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Wednesday, 22 September 2021

Turkey in 'breakthrough' for Cyprus missing

AFP , Thursday 5 Nov 2015

Ankara has agreed to allow excavations of possible mass graves in military zones of Turkish-held northern Cyprus to assist the divided island's UN-brokered peace process, officials said Thursday.

"The Turkish army has formally agreed to allow access to teams for excavations in search of missing persons in Cyprus inside military zones in the north," the UN-backed Committee on Missing Persons (CMP) said in a statement.

The issue of missing persons is one of the most painful chapters in the history of Cyprus.

The CMP said it was notified by Turkish Cypriot leader Mustafa Akinci that "Turkey had formally agreed to provide access ... to all 30 currently known suspected burial sites in military areas in the north".

In what the CMP hailed as an "important breakthrough", access will be granted over a three-year period, starting in January 2016, with 10 sites to be excavated each year.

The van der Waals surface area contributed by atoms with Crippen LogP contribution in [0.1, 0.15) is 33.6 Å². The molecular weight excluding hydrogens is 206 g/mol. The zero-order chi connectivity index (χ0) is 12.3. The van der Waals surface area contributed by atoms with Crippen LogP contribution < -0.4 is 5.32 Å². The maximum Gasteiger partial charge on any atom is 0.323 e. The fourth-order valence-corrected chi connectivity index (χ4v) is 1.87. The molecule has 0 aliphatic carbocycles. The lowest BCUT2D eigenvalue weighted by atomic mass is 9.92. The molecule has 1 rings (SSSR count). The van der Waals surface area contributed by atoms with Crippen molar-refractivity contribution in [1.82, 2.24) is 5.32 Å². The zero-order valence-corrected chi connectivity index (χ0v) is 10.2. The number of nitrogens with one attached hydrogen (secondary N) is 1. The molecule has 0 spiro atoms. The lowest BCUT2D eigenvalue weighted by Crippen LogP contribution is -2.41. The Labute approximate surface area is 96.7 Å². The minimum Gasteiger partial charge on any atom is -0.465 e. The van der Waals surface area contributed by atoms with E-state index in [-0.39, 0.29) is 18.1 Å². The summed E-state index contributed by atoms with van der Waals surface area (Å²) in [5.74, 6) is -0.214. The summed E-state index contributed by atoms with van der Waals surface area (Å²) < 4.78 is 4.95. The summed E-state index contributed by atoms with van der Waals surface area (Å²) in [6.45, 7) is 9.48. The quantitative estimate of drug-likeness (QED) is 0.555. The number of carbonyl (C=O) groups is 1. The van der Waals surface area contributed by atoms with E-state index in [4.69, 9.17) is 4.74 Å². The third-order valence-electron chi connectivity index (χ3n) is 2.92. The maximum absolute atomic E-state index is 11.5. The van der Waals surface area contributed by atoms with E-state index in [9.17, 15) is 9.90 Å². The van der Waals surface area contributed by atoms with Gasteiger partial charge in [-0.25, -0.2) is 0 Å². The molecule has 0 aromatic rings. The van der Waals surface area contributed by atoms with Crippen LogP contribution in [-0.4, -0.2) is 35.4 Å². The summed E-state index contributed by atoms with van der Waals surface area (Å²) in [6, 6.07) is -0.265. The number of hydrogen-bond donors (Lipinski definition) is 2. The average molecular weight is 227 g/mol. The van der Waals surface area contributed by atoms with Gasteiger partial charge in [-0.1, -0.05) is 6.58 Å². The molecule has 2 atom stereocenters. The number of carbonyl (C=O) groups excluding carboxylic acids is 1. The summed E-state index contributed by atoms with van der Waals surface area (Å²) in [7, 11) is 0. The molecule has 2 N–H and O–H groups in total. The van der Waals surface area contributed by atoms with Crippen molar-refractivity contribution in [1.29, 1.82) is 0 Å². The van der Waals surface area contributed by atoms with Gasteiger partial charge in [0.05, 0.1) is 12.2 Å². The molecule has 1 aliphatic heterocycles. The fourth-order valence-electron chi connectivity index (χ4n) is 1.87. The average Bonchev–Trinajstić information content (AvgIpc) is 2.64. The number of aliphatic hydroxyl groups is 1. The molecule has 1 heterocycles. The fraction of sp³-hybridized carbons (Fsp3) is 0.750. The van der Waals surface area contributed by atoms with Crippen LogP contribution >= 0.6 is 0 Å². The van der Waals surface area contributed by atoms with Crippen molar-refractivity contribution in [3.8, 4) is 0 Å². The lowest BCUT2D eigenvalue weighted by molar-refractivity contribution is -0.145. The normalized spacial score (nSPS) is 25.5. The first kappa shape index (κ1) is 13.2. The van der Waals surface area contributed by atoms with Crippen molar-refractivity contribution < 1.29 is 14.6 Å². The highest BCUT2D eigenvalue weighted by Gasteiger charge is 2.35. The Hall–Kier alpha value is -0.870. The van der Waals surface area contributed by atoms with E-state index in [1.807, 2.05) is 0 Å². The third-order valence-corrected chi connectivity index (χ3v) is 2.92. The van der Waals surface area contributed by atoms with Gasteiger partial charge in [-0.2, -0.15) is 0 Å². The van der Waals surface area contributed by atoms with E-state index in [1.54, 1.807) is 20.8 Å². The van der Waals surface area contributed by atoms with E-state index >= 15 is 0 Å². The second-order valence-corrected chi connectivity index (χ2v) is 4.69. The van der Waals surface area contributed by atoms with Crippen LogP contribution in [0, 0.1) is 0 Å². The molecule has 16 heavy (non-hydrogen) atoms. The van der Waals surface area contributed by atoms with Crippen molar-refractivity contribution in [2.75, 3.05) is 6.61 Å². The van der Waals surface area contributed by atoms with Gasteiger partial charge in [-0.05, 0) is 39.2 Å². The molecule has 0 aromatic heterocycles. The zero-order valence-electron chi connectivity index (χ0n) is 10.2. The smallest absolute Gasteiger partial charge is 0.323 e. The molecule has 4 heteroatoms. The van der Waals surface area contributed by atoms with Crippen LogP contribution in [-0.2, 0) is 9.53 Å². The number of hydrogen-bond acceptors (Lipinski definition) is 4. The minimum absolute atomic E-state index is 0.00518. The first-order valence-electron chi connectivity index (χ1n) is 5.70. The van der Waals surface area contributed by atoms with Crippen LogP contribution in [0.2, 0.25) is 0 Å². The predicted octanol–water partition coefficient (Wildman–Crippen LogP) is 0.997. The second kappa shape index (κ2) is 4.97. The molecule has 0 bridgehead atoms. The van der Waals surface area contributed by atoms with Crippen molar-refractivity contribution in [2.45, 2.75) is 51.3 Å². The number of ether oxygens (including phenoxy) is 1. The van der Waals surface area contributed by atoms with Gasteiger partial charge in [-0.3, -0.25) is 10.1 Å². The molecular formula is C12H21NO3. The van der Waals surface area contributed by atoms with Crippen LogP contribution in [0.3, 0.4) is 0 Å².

Turkish Cypriot leader Mustafa Akinci and his Greek Cypriot counterpart Nicos Anastasiades have repeatedly called on both communities to help in efforts to locate the remains of missing persons as part of confidence-building measures.

In the past, it had been impossible to carry out excavations at certain sites as the Turkish military was reluctant to give its consent.

Although Cypriots are being found and identified, many relatives are still in the dark as to what happened to their loved ones.

The CMP says the remains of more than 1,000 Cypriots have yet to be located.

A total of 1,508 Greek Cypriots were originally listed as missing, mostly since 1974, along with 493 Turkish Cypriots, mainly from inter-communal clashes in 1963-1964.

So far, 469 Greek Cypriots and 145 Turkish Cypriots have been identified through DNA sampling and returned to their families for a proper burial.

Long-stalled UN-brokered peace -- in what is seen as the last best chance to reunify Cyprus after four decades of division -- were launched on May 15.

Cyprus has been divided since 1974, when Turkish troops occupied its northern third in response to an Athens-inspired coup seeking union with Greece.

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